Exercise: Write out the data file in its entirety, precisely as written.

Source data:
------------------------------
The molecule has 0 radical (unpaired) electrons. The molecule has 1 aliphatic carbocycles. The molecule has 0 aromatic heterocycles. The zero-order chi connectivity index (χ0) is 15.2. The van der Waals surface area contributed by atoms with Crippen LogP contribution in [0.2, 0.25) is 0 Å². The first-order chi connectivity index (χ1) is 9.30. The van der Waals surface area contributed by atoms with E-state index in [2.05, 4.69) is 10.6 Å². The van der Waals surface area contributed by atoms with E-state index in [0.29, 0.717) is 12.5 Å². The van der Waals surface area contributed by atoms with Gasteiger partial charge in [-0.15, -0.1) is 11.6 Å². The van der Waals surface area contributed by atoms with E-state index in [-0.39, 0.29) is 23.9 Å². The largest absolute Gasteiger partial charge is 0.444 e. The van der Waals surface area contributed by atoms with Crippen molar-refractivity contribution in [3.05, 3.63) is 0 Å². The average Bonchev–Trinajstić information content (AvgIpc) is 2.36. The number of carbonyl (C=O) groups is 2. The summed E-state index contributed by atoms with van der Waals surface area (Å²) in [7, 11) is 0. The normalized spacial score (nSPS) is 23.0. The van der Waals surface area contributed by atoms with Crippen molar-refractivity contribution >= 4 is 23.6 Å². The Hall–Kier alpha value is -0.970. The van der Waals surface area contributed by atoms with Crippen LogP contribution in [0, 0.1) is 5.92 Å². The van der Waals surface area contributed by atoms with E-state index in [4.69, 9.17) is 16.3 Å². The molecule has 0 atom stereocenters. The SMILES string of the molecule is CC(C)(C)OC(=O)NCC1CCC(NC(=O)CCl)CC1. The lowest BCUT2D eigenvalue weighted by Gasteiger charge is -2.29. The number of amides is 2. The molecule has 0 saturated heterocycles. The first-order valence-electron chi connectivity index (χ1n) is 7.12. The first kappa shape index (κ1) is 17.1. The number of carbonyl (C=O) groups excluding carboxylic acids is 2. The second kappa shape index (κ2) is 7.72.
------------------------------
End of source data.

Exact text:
The molecule has 0 radical (unpaired) electrons. The molecule has 1 aliphatic carbocycles. The molecule has 0 aromatic heterocycles. The zero-order chi connectivity index (χ0) is 15.2. The van der Waals surface area contributed by atoms with Crippen LogP contribution in [0.2, 0.25) is 0 Å². The first-order chi connectivity index (χ1) is 9.30. The van der Waals surface area contributed by atoms with E-state index in [2.05, 4.69) is 10.6 Å². The van der Waals surface area contributed by atoms with E-state index in [0.29, 0.717) is 12.5 Å². The van der Waals surface area contributed by atoms with Gasteiger partial charge in [-0.15, -0.1) is 11.6 Å². The van der Waals surface area contributed by atoms with E-state index in [-0.39, 0.29) is 23.9 Å². The largest absolute Gasteiger partial charge is 0.444 e. The van der Waals surface area contributed by atoms with Crippen molar-refractivity contribution in [3.05, 3.63) is 0 Å². The average Bonchev–Trinajstić information content (AvgIpc) is 2.36. The number of carbonyl (C=O) groups is 2. The summed E-state index contributed by atoms with van der Waals surface area (Å²) in [7, 11) is 0. The normalized spacial score (nSPS) is 23.0. The van der Waals surface area contributed by atoms with Crippen molar-refractivity contribution >= 4 is 23.6 Å². The Hall–Kier alpha value is -0.970. The van der Waals surface area contributed by atoms with Crippen LogP contribution in [0, 0.1) is 5.92 Å². The van der Waals surface area contributed by atoms with E-state index in [4.69, 9.17) is 16.3 Å². The molecule has 0 atom stereocenters. The SMILES string of the molecule is CC(C)(C)OC(=O)NCC1CCC(NC(=O)CCl)CC1. The lowest BCUT2D eigenvalue weighted by Gasteiger charge is -2.29. The number of amides is 2. The molecule has 0 saturated heterocycles. The first-order valence-electron chi connectivity index (χ1n) is 7.12. The first kappa shape index (κ1) is 17.1. The number of carbonyl (C=O) groups excluding carboxylic acids is 2. The second kappa shape index (κ2) is 7.72.